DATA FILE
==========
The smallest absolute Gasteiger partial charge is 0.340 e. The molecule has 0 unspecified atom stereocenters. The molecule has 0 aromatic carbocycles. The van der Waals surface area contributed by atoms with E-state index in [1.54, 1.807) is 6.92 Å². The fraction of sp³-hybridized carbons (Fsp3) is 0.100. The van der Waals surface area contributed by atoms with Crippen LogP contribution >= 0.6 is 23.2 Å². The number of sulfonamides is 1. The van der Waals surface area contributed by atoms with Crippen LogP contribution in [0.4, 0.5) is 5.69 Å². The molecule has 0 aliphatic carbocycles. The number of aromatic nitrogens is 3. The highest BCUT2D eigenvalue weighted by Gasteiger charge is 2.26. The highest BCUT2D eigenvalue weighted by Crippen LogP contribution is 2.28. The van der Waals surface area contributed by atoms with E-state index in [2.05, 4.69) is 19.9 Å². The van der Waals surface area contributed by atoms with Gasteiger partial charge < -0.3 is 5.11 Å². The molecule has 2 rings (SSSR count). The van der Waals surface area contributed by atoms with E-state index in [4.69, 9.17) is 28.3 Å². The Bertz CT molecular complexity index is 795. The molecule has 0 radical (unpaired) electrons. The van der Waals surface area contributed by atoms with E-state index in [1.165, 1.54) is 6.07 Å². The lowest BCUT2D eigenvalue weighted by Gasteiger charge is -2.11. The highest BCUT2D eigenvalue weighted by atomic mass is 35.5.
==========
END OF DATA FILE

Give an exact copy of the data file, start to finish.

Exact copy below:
The smallest absolute Gasteiger partial charge is 0.340 e. The molecule has 0 unspecified atom stereocenters. The molecule has 0 aromatic carbocycles. The van der Waals surface area contributed by atoms with E-state index in [1.54, 1.807) is 6.92 Å². The fraction of sp³-hybridized carbons (Fsp3) is 0.100. The van der Waals surface area contributed by atoms with Crippen LogP contribution >= 0.6 is 23.2 Å². The number of sulfonamides is 1. The van der Waals surface area contributed by atoms with Crippen LogP contribution in [0.4, 0.5) is 5.69 Å². The molecule has 0 aliphatic carbocycles. The number of aromatic nitrogens is 3. The highest BCUT2D eigenvalue weighted by Gasteiger charge is 2.26. The highest BCUT2D eigenvalue weighted by Crippen LogP contribution is 2.28. The van der Waals surface area contributed by atoms with E-state index in [2.05, 4.69) is 19.9 Å². The van der Waals surface area contributed by atoms with Gasteiger partial charge < -0.3 is 5.11 Å². The molecule has 2 rings (SSSR count). The van der Waals surface area contributed by atoms with E-state index in [4.69, 9.17) is 28.3 Å². The Bertz CT molecular complexity index is 795. The molecule has 0 radical (unpaired) electrons. The van der Waals surface area contributed by atoms with E-state index in [1.165, 1.54) is 6.07 Å². The lowest BCUT2D eigenvalue weighted by Gasteiger charge is -2.11. The highest BCUT2D eigenvalue weighted by atomic mass is 35.5.